Victoria’s Secret had a big secret
Just when you thought the outsourcing of American manufacturing couldn't get any more weird, it turns out that Victoria's Secret, maker of that sexy line of lingerie and bikinis, has a bigger secret than anyone knew: They are using sweatshops in Jordan manned by Filipinos and Bangladeshis making only about 3 cents per frilly panty. Yes, folks, workers who can't eat are making slinky underwear for women who won't eat.
Of course, Victoria's Secret corporate officers were shocked -- SHOCKED! -- to learn their clothes were being made in sweatshops. (And, trust me here, it's hard to shock company officials who attend board meetings in bustiers and fishnet stockings.)
They just couldn't believe that the Jordanian company wasn't paying a living wage to its workers. Victoria's Secret has said it will get to the bottom, so to speak, of the sweatshop problem. But in the meantime, the American consumer is reeling from the multiple levels of irony surrounding this disturbing revelation.
First, contemplate the strangeness of a Middle Eastern Muslim country where the women cover their bodies in burkas producing garments for women in the United States who don't cover ANYTHING, and go from there. The only thing that could make this tale more amazing would be to find out that the lingerie is made of a material containing a date-rape drug.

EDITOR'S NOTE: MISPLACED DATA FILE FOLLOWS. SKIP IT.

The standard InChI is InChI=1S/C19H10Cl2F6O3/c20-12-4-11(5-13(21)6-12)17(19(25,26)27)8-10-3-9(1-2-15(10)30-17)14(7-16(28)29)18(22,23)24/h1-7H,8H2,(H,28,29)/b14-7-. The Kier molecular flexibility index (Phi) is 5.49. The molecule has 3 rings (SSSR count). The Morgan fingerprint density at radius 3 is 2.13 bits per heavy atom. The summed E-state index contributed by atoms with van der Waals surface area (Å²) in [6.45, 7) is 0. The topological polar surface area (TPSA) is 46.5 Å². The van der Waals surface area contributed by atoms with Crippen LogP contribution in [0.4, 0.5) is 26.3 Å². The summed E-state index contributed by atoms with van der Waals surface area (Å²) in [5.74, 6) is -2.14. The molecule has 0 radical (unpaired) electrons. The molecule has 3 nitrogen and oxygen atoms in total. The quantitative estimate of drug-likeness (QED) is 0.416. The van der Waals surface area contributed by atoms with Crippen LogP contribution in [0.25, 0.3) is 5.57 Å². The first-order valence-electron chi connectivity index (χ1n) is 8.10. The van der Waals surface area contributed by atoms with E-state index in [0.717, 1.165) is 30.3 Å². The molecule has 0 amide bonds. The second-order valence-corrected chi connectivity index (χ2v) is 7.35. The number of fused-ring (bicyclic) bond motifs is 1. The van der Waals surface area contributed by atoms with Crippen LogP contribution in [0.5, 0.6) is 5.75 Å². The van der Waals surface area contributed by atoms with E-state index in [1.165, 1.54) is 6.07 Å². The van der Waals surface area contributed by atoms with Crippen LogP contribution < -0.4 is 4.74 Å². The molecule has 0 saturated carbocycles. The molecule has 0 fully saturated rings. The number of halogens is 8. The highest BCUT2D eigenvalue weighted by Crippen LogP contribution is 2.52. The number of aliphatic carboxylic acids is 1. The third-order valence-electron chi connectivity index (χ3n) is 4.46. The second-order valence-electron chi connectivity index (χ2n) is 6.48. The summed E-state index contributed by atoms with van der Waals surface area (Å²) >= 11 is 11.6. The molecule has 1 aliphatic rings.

Now, a few months ago, such a statement would seem outrageous. But now we know that China was making toys for American companies that actually did contain a substance that, if ingested, would act like a date-rape drug. Luckily, the toys in question were just tiny, easily swallowed candy-size balls called Aqua Dots.
I'm not sure even the evil Dr. Fu Manchu would think of making kids toys out of materials containing a dangerous drug. And he put the term "insidious" on the map.
Of course, American companies have been shocked -- SHOCKED! -- to find their products are being made in China with poisonous lead paint, date-rape drug chemicals and rat poison. After all, the companies are paying pennies for items that would cost dollars for U.S. workers to make, so you'd just assume the products would be of equal quality.
I'm tired of people blaming countries like China and Jordan for these manufacturing outrages. Last time I looked, it was Mattel and Victoria's Secret whose names were on these products. (And, trust me, I've looked long and hard at the Victoria's Secret catalogs to see whose name is on the garments in question.)
It doesn't matter if the merchandise is made in Cleveland, Canton or Calcutta, it is ultimately the American company's responsibility to make sure the products are safe and workers aren't being exploited. Whether making Barbies or brassieres, you can't pass the buck while making a buck.
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